by Félix Pérez
“Art has the ability to inspire and to speak to people’s emotions and senses in a way that nothing else can,” said Oakland, California-based artist Favianna Rodriguez. The emotion in this case, explained Rodriguez, is hope — hope for the more than 2 million children, students and young people who were brought here as children and who dream of belonging to the only country they call home.
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Educators and other advocates for children and their families are being asked to share Rodriguez’s representation of the monarch butterfly — symbolic of migration — in their classroom, workplace, home, place of worship, local coffee shop or any place their neighbors gather. The art was created to be shared easily through social media such as Facebook, Twitter, Pinterest and Instagram.
When DREAMers see the vibrant image, said Rodriguez, “I hope they understand there is a community and people who care and stand with them in solidarity. Their story is a beautiful and positive story, of resiliency of the human spirit.”
Educators, like the creative community, play outsized roles in providing DREAMers a space where they are encouraged to be themselves, continued Rodriguez. “Anyone who teaches a young person inherently believes in universal human rights. And schools are a place where values are taught and reinforced. But when you have an immigration crisis” that affects DREAMers, “it disrupts the students’ learning.”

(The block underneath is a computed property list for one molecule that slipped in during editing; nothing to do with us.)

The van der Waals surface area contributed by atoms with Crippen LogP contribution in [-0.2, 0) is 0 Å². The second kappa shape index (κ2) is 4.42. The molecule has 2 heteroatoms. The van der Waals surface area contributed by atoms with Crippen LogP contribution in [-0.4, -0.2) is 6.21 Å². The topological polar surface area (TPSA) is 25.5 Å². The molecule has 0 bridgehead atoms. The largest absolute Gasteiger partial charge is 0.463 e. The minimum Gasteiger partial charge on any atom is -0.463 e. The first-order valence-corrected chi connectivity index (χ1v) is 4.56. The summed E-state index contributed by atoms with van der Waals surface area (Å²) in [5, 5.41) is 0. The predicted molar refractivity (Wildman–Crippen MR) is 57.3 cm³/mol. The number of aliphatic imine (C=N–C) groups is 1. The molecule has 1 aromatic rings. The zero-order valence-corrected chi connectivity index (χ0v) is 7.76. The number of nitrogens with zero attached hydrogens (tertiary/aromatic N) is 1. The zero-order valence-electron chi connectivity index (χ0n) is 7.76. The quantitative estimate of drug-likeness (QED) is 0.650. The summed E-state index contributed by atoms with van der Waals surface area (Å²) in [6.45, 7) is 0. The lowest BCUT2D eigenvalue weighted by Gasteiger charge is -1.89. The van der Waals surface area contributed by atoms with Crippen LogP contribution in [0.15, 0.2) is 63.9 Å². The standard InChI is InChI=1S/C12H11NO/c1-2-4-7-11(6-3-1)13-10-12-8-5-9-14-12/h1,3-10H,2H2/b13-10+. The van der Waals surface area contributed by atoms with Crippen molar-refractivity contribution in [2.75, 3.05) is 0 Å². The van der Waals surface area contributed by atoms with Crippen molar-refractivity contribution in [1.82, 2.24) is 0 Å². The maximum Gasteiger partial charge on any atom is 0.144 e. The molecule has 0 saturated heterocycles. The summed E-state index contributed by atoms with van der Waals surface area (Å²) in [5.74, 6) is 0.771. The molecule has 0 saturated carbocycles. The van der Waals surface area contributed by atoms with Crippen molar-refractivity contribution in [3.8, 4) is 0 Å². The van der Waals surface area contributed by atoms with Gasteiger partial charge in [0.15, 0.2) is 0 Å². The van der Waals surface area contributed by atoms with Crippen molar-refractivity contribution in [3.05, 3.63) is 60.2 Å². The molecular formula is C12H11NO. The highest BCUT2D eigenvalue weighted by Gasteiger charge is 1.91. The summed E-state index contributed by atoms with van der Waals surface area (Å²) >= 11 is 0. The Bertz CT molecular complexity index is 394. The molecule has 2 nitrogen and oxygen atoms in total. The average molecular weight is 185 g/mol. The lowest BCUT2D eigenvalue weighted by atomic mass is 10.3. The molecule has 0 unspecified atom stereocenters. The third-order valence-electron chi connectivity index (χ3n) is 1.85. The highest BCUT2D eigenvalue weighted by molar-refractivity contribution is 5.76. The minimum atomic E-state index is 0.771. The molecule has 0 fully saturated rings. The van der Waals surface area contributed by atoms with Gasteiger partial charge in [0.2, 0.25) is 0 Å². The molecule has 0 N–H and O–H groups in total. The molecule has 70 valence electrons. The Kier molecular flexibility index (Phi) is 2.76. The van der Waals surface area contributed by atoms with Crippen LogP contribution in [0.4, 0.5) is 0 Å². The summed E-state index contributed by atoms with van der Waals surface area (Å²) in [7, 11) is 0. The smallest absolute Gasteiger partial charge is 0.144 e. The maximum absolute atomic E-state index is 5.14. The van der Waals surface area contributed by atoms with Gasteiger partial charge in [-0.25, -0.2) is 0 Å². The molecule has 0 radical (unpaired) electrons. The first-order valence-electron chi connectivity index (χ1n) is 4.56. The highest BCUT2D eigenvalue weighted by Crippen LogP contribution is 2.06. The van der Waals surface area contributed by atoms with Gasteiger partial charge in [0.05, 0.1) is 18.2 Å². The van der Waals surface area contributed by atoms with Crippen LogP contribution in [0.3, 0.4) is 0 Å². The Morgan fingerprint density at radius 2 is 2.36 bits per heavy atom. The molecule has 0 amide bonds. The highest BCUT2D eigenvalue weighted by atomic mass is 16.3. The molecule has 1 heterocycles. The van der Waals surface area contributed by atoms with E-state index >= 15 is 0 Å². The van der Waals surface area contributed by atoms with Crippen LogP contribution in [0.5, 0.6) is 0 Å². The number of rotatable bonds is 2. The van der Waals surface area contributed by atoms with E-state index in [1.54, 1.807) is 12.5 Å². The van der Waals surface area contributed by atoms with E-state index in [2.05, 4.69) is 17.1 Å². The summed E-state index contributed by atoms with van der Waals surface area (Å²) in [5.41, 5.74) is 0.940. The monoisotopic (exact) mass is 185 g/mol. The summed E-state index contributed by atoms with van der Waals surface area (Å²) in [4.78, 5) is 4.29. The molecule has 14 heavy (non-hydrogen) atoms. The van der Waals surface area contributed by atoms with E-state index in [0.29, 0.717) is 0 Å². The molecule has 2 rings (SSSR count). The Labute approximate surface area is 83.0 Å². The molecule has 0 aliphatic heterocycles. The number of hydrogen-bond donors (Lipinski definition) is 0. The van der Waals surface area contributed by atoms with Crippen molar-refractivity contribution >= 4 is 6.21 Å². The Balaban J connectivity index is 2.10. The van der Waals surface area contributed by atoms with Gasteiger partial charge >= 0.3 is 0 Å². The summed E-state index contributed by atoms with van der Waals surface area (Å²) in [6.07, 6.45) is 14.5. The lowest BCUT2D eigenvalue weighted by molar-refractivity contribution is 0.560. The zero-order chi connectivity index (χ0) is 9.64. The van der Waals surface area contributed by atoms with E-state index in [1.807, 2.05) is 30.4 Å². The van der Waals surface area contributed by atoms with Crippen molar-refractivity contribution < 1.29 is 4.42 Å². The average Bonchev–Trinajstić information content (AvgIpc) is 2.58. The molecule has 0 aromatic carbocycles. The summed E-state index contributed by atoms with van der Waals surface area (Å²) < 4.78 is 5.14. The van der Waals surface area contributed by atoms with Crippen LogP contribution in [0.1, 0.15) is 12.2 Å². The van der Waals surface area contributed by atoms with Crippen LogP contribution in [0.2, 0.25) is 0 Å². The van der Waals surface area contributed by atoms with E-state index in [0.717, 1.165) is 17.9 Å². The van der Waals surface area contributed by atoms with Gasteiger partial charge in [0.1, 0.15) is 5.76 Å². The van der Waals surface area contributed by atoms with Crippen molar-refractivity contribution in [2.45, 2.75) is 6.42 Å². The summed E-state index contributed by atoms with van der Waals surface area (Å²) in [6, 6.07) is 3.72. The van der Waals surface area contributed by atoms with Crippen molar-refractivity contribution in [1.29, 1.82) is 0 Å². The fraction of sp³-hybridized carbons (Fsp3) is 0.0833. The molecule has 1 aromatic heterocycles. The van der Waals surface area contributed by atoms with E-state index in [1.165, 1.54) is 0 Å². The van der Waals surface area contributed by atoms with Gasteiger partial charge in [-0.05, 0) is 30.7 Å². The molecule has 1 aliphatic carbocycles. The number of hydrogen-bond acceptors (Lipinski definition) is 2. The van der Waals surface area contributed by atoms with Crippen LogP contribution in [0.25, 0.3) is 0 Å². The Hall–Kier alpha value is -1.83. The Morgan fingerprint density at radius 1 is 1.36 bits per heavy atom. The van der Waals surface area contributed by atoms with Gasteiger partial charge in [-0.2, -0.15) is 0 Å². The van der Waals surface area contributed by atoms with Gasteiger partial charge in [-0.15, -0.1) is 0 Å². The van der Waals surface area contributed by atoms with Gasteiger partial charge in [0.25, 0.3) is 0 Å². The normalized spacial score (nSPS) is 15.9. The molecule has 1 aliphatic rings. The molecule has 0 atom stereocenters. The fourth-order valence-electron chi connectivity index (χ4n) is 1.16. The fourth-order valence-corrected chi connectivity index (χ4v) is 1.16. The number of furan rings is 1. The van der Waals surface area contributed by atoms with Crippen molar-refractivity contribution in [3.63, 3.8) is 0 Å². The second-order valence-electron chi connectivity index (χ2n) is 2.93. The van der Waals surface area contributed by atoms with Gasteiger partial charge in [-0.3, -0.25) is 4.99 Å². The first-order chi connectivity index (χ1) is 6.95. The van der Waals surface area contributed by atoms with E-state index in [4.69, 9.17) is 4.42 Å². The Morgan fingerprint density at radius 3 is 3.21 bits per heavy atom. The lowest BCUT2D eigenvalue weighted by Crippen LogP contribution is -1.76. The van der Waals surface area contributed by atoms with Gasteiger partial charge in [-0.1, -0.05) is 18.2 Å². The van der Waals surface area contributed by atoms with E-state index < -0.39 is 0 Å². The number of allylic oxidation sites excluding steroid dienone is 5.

Rodriguez’s “DREAMers Welcome” image comes just days before the full Senate will begin debate on the first bipartisan immigration bill in more than 25 years. The landmark bill — which provides DREAMers a five-year path to citizenship, improves family unification safeguards and lays out several conditions for a 13-year roadmap to citizenship for non-DREAMers — seeks to overhaul an immigration system universally recognized as dysfunctional.
Beginning today, the National Education Association is hosting a national call-in day (1-866-632-6057) to encourage educators and others to call their senators and encourage them to support DREAMers, their families and the comprehensive bill.
You know the names of these beautiful DREAMers. Those of us employed in a public school know their families. We know their hopes. We know their fears. The fear of deportation lives with them. Fear sits at the table with them. Fear peeks over their shoulders as they do their homework. Fear sleeps on the pillows they put their heads on each night.
Eskelsen added, “Even kindergarten children understand, as no child should ever have to understand, that they might come home some day to an empty house because of an immigration raid at their parents’ workplace. They understand that a big sister may be here without documents and a little brother may have been born here, a citizen. They know their big sister can be sent away without a chance to say goodbye.”